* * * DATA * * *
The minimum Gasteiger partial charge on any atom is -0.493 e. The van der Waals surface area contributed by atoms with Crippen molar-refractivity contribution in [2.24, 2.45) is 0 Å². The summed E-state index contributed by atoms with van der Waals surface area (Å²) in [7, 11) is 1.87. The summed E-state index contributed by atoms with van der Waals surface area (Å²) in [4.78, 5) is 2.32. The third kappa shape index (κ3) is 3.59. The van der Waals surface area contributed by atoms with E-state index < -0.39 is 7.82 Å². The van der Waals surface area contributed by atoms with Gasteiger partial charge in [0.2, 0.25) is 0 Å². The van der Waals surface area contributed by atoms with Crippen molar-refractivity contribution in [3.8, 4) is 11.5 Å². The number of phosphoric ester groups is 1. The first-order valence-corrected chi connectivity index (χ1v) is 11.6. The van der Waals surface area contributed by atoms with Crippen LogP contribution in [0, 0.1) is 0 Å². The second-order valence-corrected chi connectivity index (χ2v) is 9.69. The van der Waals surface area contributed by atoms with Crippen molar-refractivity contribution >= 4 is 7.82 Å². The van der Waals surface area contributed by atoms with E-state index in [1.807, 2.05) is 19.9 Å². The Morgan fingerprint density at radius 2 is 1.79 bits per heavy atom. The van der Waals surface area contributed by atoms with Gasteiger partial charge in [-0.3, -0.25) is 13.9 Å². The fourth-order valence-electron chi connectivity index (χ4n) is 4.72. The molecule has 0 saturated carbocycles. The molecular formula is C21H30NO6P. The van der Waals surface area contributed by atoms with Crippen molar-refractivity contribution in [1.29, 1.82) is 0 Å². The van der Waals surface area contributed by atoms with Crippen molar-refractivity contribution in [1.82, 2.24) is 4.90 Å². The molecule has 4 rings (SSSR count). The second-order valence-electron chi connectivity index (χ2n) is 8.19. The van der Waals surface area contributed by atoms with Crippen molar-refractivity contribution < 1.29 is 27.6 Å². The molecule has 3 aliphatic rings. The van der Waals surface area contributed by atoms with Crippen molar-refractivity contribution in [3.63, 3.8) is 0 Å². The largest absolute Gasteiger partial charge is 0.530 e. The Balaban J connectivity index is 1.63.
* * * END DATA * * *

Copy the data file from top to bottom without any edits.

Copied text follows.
The minimum Gasteiger partial charge on any atom is -0.493 e. The van der Waals surface area contributed by atoms with Crippen molar-refractivity contribution in [2.24, 2.45) is 0 Å². The summed E-state index contributed by atoms with van der Waals surface area (Å²) in [7, 11) is 1.87. The summed E-state index contributed by atoms with van der Waals surface area (Å²) in [4.78, 5) is 2.32. The third kappa shape index (κ3) is 3.59. The van der Waals surface area contributed by atoms with E-state index < -0.39 is 7.82 Å². The van der Waals surface area contributed by atoms with Gasteiger partial charge in [0.2, 0.25) is 0 Å². The van der Waals surface area contributed by atoms with Crippen molar-refractivity contribution in [3.8, 4) is 11.5 Å². The number of phosphoric ester groups is 1. The first-order valence-corrected chi connectivity index (χ1v) is 11.6. The van der Waals surface area contributed by atoms with Crippen LogP contribution in [0, 0.1) is 0 Å². The second-order valence-corrected chi connectivity index (χ2v) is 9.69. The van der Waals surface area contributed by atoms with Crippen molar-refractivity contribution >= 4 is 7.82 Å². The van der Waals surface area contributed by atoms with E-state index in [1.807, 2.05) is 19.9 Å². The Morgan fingerprint density at radius 2 is 1.79 bits per heavy atom. The van der Waals surface area contributed by atoms with Gasteiger partial charge in [-0.3, -0.25) is 13.9 Å². The fourth-order valence-electron chi connectivity index (χ4n) is 4.72. The molecule has 0 saturated carbocycles. The molecular formula is C21H30NO6P. The van der Waals surface area contributed by atoms with Crippen molar-refractivity contribution in [1.29, 1.82) is 0 Å². The van der Waals surface area contributed by atoms with Crippen molar-refractivity contribution in [1.82, 2.24) is 4.90 Å². The molecule has 4 rings (SSSR count). The second-order valence-electron chi connectivity index (χ2n) is 8.19. The van der Waals surface area contributed by atoms with Crippen molar-refractivity contribution < 1.29 is 27.6 Å². The molecule has 3 aliphatic rings. The van der Waals surface area contributed by atoms with Crippen molar-refractivity contribution in [3.63, 3.8) is 0 Å². The largest absolute Gasteiger partial charge is 0.530 e. The Balaban J connectivity index is 1.63.